Cutworm Activity in Sweet Corn and Tomatoes

By Elaine Roddy and Janice LeBoeuf, Vegetable Crop Specialists, OMAFRA

We have had reports of cutworm activity in both sweet corn and tomatoes this week.  In tomatoes, the early arrival of the variegated cutworm is definitely worth noting.

As corn plants start to emerge, keep an eye out for cutworm feeding damage.  Early–season cutworm injury appears as plants cut off at, or just below the soil-line. In older seedlings, the cutworms may deeply notch the base of the plants, causing them to wilt.  Cutworms are often most active on sandy knolls and in areas that had significant green cover during the early spring.

Most species of cutworm do not overwinter in Ontario.  In the early spring, adult moths are transported on the trade-winds from the overwintering sites.  Given the mild winter conditions of 2012, it is possible that some species of cutworm moths have overwintered in Ontario this year.

Female moths are attracted to dense, green cover to lay their eggs.  Often, when they arrive in Ontario in early spring, the main source of habitat for the females are winter annual or perennial weeds and cover crops. Egg hatch and larval feeding often coincides with planting and crop emergence.

During daylight hours, most cutworms remain buried in the soil.   They emerge to feed at night.  As a result, Insecticides are most effective if they are sprayed in the evening as the cutworms emerge from the soil to feed.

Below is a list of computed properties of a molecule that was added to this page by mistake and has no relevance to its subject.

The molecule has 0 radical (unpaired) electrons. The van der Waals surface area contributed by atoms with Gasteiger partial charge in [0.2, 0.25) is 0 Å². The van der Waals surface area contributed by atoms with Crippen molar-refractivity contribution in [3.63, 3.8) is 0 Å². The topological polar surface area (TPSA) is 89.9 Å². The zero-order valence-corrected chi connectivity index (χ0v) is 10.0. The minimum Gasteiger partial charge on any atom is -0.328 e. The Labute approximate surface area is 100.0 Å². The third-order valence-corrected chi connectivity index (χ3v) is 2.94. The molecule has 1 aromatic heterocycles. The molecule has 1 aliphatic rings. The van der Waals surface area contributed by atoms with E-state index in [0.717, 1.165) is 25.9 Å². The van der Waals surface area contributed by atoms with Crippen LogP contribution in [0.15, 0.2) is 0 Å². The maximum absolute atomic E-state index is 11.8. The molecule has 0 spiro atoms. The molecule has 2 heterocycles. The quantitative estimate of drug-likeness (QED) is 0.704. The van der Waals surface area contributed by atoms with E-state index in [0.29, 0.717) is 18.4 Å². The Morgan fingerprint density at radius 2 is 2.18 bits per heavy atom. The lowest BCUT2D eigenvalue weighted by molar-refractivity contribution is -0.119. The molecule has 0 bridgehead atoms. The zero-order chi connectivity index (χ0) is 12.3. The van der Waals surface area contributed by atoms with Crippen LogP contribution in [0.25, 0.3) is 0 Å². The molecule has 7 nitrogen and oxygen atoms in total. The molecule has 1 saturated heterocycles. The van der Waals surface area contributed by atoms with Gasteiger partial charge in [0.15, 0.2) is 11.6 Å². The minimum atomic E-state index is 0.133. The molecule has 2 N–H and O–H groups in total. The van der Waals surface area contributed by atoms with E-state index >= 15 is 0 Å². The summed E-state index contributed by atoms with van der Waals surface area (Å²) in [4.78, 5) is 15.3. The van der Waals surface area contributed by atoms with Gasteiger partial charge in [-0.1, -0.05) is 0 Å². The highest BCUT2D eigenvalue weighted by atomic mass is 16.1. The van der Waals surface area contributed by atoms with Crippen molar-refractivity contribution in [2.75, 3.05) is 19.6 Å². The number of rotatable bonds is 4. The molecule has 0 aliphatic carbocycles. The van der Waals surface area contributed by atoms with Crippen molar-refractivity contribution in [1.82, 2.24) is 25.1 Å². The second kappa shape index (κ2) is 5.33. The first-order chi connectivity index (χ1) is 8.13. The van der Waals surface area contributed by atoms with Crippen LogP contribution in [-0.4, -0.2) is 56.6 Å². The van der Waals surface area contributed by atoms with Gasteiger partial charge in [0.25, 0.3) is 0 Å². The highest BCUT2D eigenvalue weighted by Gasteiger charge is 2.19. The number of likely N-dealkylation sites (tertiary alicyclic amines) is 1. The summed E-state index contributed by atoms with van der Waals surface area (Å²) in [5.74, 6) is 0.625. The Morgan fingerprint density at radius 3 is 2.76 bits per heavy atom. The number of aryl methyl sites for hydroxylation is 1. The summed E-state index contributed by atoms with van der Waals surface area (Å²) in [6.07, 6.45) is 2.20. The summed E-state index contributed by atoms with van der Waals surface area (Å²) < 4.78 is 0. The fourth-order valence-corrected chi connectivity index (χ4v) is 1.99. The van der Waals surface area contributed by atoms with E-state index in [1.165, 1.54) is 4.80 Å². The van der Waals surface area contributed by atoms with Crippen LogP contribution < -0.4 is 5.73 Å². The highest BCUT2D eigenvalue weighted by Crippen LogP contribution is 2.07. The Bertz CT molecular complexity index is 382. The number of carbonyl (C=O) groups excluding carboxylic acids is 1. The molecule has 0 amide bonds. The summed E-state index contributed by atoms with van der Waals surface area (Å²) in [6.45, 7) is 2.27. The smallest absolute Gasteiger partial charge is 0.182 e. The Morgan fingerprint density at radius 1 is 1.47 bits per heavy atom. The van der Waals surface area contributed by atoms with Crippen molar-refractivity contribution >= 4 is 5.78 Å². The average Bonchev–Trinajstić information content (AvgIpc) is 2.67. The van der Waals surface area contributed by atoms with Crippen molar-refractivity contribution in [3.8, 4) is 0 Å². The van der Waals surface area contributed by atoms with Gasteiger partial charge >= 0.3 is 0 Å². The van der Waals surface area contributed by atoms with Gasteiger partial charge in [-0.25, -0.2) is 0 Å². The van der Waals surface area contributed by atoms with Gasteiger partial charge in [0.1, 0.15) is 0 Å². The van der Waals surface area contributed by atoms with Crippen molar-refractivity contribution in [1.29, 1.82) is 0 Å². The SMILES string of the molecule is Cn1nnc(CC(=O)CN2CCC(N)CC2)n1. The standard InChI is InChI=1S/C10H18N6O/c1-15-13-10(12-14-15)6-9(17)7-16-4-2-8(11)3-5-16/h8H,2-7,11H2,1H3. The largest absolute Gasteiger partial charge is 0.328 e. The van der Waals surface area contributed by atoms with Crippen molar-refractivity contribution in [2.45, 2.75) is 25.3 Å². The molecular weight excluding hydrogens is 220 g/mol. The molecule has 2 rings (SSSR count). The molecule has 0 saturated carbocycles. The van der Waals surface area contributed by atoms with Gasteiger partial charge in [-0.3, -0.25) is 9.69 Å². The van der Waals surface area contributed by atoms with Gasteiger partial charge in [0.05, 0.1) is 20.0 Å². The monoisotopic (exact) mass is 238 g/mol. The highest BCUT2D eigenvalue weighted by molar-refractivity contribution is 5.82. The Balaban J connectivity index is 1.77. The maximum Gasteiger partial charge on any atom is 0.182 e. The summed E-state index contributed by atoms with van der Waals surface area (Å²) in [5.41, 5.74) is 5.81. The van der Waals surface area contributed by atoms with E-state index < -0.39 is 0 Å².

In sweet corn, the control threshold is 10% damage.  Keep the crop stage and worm size in mind when making spray decisions.  Sixth and Seventh instar larvae (1.5-2” long) are close to pupation and unlikely to cause additional damage to the plants.  Once corn plants reach the 4-6 leaf stage, they can sustain larger amounts of feeding without economic injury.

Early-season cutworm can also attack tomatoes.  However, this spring, tomato growers should also scout their fields for variegated cutworm, a climbing cutworm.  Although there is typically a small overwintering population in Ontario, damage is not usually noticed until July, when moth populations move in from more southern areas.  However, with the mild winter there may have been more winter survival in Ontario (variegated cutworm overwinter as pupae) giving potential for an unusual May outbreak.

Fields that had living weeds or cover crops (egg-laying sites) until very close to transplanting could be at risk of variegated cutworm and early-season cutworm feeding this spring.

Unlike early-season cutworm species, the variegated cutworm does feed during the day.  Figures 1 and 2 show very small larvae feeding on tomato transplants on a 30°C afternoon in full sun.  This field had both clipped plants and plants defoliated by foliar feeding.

There is no established threshold for climbing cutworm feeding on tomato seedlings, but the general threshold for early-season cutworm is 5% damaged plants.  In this case, damage could be counted as clipped or severely defoliated plants.

Variegated Cutworm Larvae
Figure 1: Five early-instar variegated cutworm larvae feeding on a newly transplanted tomato plant.
Variegated Cutworm Larvae on Tomato Transplant
Figure 2: Newly-transplanted tomato plant defoliated by variegated cutworm larvae.

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